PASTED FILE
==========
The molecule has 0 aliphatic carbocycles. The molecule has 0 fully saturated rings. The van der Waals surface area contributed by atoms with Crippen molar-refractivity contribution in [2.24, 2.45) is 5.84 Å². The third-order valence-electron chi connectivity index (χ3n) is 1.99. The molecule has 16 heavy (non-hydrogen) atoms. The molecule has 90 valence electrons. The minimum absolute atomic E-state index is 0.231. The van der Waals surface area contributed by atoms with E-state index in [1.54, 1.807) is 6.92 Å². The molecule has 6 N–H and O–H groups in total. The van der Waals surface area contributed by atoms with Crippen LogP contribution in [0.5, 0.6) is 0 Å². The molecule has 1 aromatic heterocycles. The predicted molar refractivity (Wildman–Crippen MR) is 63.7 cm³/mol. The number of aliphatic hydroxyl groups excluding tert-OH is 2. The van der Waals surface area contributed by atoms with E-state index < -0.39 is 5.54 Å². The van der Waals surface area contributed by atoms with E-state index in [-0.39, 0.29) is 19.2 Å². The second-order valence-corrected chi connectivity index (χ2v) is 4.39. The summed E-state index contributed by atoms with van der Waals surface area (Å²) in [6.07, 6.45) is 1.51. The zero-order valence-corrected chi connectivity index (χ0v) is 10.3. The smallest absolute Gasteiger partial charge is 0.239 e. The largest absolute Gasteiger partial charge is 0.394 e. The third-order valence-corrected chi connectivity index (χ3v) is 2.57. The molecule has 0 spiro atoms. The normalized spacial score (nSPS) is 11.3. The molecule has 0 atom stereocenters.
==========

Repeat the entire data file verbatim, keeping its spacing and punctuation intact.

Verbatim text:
The molecule has 0 aliphatic carbocycles. The molecule has 0 fully saturated rings. The van der Waals surface area contributed by atoms with Crippen molar-refractivity contribution in [2.24, 2.45) is 5.84 Å². The third-order valence-electron chi connectivity index (χ3n) is 1.99. The molecule has 16 heavy (non-hydrogen) atoms. The molecule has 90 valence electrons. The minimum absolute atomic E-state index is 0.231. The van der Waals surface area contributed by atoms with E-state index in [1.54, 1.807) is 6.92 Å². The molecule has 6 N–H and O–H groups in total. The van der Waals surface area contributed by atoms with Crippen LogP contribution in [0.5, 0.6) is 0 Å². The molecule has 1 aromatic heterocycles. The predicted molar refractivity (Wildman–Crippen MR) is 63.7 cm³/mol. The number of aliphatic hydroxyl groups excluding tert-OH is 2. The van der Waals surface area contributed by atoms with E-state index < -0.39 is 5.54 Å². The van der Waals surface area contributed by atoms with E-state index in [-0.39, 0.29) is 19.2 Å². The second-order valence-corrected chi connectivity index (χ2v) is 4.39. The summed E-state index contributed by atoms with van der Waals surface area (Å²) in [6.07, 6.45) is 1.51. The zero-order valence-corrected chi connectivity index (χ0v) is 10.3. The smallest absolute Gasteiger partial charge is 0.239 e. The largest absolute Gasteiger partial charge is 0.394 e. The third-order valence-corrected chi connectivity index (χ3v) is 2.57. The molecule has 0 spiro atoms. The normalized spacial score (nSPS) is 11.3. The molecule has 0 atom stereocenters.